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ney from smoking; now as the smoke and hot vapour which rise from a fire naturally tend upwards, the proper place for the throat of the chimney is evidently perpendicularly over the fire.

But there is another circumstance to be attended to in determining the proper place for the throat of a chimney, and that is to ascertain its distance from the fire, or how far above the burning fuel it ought to be placed. In determining this point, there are many things to be considered, and several advantages and disadvantages to be weighed and balanced.

As the smoke and vapour which ascend from burning fuel rise in consequence of their being rarefied by heat, and made lighter than the air of the surrounding atmosphere; and as the degree of their rarefaction, and consequently their tendency to rise, is in proportion to the intensity of their heat; and further, as they are hotter near the fire than at a greater distance from it, it is clear that the nearer the throat of a chimney is to the fire, the stronger will be what is commonly called its draught, and the less danger there will be of its smoking. But on the other hand, when the draught of a chimney is very strong, and particularly when this strong draught is occasioned by the throat of the chimney being very near the fire, it may so happen that the draught of air into the fire may become so strong as to cause the fuel to be consumed too rapidly. There are likewise several other inconveniences which would attend the placing of the throat of a chimney very near the burning fuel.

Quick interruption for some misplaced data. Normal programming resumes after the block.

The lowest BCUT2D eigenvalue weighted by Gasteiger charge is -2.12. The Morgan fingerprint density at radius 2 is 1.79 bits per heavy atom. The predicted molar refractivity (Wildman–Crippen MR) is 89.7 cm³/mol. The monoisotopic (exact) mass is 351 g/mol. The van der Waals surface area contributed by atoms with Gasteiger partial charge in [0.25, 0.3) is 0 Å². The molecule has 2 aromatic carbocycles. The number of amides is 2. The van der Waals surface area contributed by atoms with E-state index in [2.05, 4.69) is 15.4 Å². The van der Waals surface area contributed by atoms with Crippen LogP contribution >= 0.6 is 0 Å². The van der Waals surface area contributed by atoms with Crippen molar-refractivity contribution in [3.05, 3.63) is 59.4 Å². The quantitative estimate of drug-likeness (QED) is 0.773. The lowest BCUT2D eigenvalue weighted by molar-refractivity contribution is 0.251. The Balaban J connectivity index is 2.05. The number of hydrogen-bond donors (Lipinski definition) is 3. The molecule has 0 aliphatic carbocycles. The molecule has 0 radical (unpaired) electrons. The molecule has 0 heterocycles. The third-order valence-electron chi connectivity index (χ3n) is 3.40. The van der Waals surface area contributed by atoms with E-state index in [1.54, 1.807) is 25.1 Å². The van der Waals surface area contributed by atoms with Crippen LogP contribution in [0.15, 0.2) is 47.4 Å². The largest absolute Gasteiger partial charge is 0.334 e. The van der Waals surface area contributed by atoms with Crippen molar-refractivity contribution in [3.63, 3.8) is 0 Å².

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In introducing the improvements proposed, in chimneys already built, there can be no question in regard to the height of the throat of the chimney, for its place will be determined by the height of the mantle. It can hardly be made lower than the mantle; and it ought always to be brought down as nearly upon the level with the bottom of it as possible. If the chimney is apt to smoke, it will sometimes be necessary either to lower the mantle or to diminish the height of the opening of the fireplace, by throwing over a flat arch, or putting in a straight piece of stone from one side of it to the other, or, which will be still more simple and easy in practice, building a wall of bricks, supported by a flat bar of iron, immediately under the mantle.